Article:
The construction of pipe and underground systems have been around in one form or another for thousands of years, with the Romans developing cement and concrete similar to that used today.
The first sewer pipes were built of brick and mortar in the Indus Valley in 2500 BC. Some of these systems, constructed by the Persians, Macedonians and Minoans, contained brick-lined pits similar to modern septic systems. Eventually, the Romans and Greeks built extensive open sewer systems of brick and stone that carried effluent and trash to cesspools constructed of stone or concrete. Solids would then settle to the bottom and liquid would flow to nearby bodies of water. Rivers and waterways were used as free-flowing open sewers causing illness and death through the Country.
In the mid-19th century, London was suffering from recurring epidemics of choler, with more than 10,000 people dying of the disease between 1853 – 1854. It was believed at the time to be caused by foul air.
The hot summer of 1858 created the ‘Great Stink of London’, which overwhelmed all those who went near the Thames – including the occupants of Parliament. This, together with the frequent occurrence of cholera, gave impetus to legislation enabling the metropolitan board to begin work on sewers and street improvements. By 1866 most of London was connected to a sewer network devised by London’s Metropolitan Board of Works, Chief Engineer, Joseph Bazalgette.
He ensured that the flow of foul water from old sewers and underground rivers was intercepted and diverted along new, low-level sewers, built behind embankments on the riverfront and taken to new treatment works.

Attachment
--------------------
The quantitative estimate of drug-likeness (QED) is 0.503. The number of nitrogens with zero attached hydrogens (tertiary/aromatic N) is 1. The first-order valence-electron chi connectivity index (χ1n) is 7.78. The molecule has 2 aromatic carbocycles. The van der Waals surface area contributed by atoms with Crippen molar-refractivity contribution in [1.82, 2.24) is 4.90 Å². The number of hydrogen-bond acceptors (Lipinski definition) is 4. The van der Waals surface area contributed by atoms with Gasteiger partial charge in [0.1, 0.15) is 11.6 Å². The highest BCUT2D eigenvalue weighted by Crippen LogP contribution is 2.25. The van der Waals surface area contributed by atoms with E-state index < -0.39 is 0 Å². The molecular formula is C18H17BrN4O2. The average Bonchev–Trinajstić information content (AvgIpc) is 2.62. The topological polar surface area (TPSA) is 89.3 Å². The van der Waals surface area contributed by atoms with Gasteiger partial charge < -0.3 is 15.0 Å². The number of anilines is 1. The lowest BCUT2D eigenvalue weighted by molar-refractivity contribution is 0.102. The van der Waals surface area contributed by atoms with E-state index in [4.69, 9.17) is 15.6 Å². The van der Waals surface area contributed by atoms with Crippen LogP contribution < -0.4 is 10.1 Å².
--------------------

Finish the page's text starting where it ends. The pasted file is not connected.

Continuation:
By 1870 both the Albert and the Victoria Embankments had been opened. These replaced the tidal mud of the Thames shore with reclaimed ground for riverside roads and gardens behind their curved river walls. The Victoria Embankment protected Bazalgette’s low-level sewer, as well as a service subway and the underground railway. The Chelsea Embankment was completed in 1874, reclaiming over 52 acres from the Thames. Six main interceptor sewers, totalling almost 160 km (100 miles) in length, were constructed, some incorporating stretches of London’s “lost” rivers.
Three of these sewers were north of the river, the southernmost, low-level one being incorporated in the Thames Embankment. The Embankment also allowed new roads, new public gardens, and the Circle line of the London Underground. Victoria Embankment was finally officially opened on 13 July 1870.
The intercepting sewers, constructed between 1859 and 1865, were fed by 450 miles (720 km) of main sewers that, in turn, conveyed the contents of some 13,000 miles (21,000 km) of smaller local sewers. Construction of the interceptor system required 318 million bricks, 2.7 million cubic metres of excavated earth and 670,000 cubic metres of concrete.
The innovative use of Portland cement strengthened the tunnels many of which are still in good order.
The first sewer systems in the United States were built in the late 1850s in Chicago and Brooklyn. In the United States, the first sewage treatment plant using chemical precipitation was built in Worcester, Massachusetts in 1890.
For over 150 years, concrete pipes have been used in the UK, with a proven history of performance these pipes are still in operation. When a concrete pipe was discovered in 1891 it was found to be in good working order.
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